Here are two ways to make caramel, with step-by-step photos so you don’t miss a beat. Plus, I’ll also show you how to make this incredibly luscious caramel sauce.
If you are under the assumption that caramel is tricky or difficult, I am here today to tell you that it doesn’t have to be! I know the process of caramelizing sugar can be quite intimidating, I really do, because I’ve been there. But once I got over my fear and practiced it a few times, I discovered how simple it really is, and that all I was lacking was a little confidence.
And I have confidence in you! You got this. I’ll show you how:
The Wet Method
Caramel begins as granulated sugar placed over heat to melt, darken in color and take on a deep and bittersweet flavor. As the name suggests, this method of caramelizing sugar uses sugar + water. It’s the easier of the two, and the one I’d recommend for caramel newbies.
First, combine 1 cup of granulated sugar and 1/4 cup of water in a medium saucepan and set over medium heat.
As the sugar melts, resist the urge to stir and instead swirl and gently shake the pan back and forth to distribute the liquid and make sure it melts evenly. Stirring the sugar causes recrystallization and clumps to form— not a good thing.
Even without stirring, crystals can still form on the sides of the pan. Simply dip a pastry brush in water and brush the sides of the pan down to dissolve the crystals.
Now, all there is to do is wait and watch. In a matter of minutes, the sugar will change color from clear, to light amber, and finally a nice dark amber. Continue to swirl the pan as needed to make sure it’s caramelizing evenly (no stirring!).
The caramel can burn quickly, so keep a close eye on it. As soon as it reaches dark amber, immediately remove it from the heat.
At this point you can proceed with your recipe, whether it’s for a caramel cake, caramel pudding, caramels, caramel apples, caramel rice krispie treats, or caramel sauce (see below!). Whatever you’re doing with the caramel, just make sure to use it right away as it will cool and harden very quickly.
The Dry Method
Unlike the Wet Method, this method uses only sugar. It will caramelize more quickly, and therefore can burn more easily.
Start with 1 cup of granulated sugar sprinkled evenly on the bottom of a medium saucepan and place over medium heat.
And then wait.
All on its own the sugar will melt and caramelize, starting with the edges and moving inward.
You’ll be really tempted to stir it, but don’t. Again, swirl and shake the pan to distribute the caramelized sugar in and around the unmelted sugar and to promote even browning.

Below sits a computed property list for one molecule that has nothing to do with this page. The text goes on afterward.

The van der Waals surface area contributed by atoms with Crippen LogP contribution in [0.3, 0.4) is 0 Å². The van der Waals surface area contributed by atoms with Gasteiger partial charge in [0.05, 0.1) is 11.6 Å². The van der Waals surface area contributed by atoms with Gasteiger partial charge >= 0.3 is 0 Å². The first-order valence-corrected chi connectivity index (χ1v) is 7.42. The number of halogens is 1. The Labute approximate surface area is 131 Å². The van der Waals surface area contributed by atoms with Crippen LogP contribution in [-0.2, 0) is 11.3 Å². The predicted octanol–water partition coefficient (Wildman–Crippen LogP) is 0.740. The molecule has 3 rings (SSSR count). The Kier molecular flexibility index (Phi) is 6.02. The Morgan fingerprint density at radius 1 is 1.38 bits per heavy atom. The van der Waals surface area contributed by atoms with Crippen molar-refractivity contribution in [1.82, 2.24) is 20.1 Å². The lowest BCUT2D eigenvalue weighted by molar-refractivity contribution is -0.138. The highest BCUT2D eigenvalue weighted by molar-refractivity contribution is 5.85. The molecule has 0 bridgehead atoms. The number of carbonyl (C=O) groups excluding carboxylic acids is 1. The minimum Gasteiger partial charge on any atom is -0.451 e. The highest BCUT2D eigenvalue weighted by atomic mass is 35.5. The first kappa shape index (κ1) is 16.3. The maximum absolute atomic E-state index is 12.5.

As soon as it reaches that dark amber color, remove it from the heat.
And that’s it, you’ve made caramel! Whew. Now, let’s make some caramel sauce and drizzle it over vanilla ice cream to celebrate.
How to Make Caramel Sauce
The easiest use for caramelized sugar is a basic caramel sauce. There’s no substitute for the real thing and it’s a perfect topping for all sorts of desserts.
Picking right up from where we left off, once your caramel has reached that perfect dark amber color, remove it from the heat and immediately add 3/4 cup heavy cream in a small steady stream while whisking constantly. The caramel will bubble violently and may even seize up slightly, and that’s okay.
Return the caramel and cream mixture to medium heat and simmer, stirring constantly, until any clumps have been dissolved and caramel is smooth.
Remove it from heat and stir in 2 tablespoons of butter, 1/2 teaspoon of salt and any desired flavorings such as vanilla extract, vanilla beans, or even whiskey.
With the two batches of sauce I made while creating this post, I added vanilla bean to one and bourbon to the other. I’m not sure which one I like more, they both are so rich with unbelievable flavor. I kept dipping a spoon back and forth trying to pick a favorite, and in the end I decided to quit and call it a draw before I accidentally ate it all.
Whatever you decide to do with your homemade caramel, I hope you give it a try!
- 1 cups (200 grams) granulated sugar
- ¼ cup (60 ml) water
- 1 cup (200 grams) granulated sugar
- ¾ cup (178 ml) heavy whipping cream
- 2 tablespoons (28 grams) unsalted butter
- ½-1 teaspoon salt
- 1 teaspoon vanilla extract
- 1 vanilla bean, seeds removed from the pod (optional)
- 2 tablespoons whiskey (optional)
- Combine sugar and water in a medium saucepan over medium heat. Allow sugar to melt and bring to a boil. Let the mixture caramelize and wait for it to turn dark amber in color. Do not stir, swirl pan as needed to promote even caramelization.
- Sprinkle sugar evenly on the bottom of a medium saucepan set over medium heat. Allow sugar to melt and caramelize, swirling as necessary to promote even caramelization. Do not stir.
- As soon as the caramel is dark amber in color, immediately remove it from the heat and slowly add the heavy cream while whisking constantly. Caramel will bubble violently.
- Return mixture to medium heat and simmer until any clumps have dissolved and mixture is smooth.
- Remove from heat and stir in butter and salt. Add vanilla extract and if desired, vanilla bean and whiskey.
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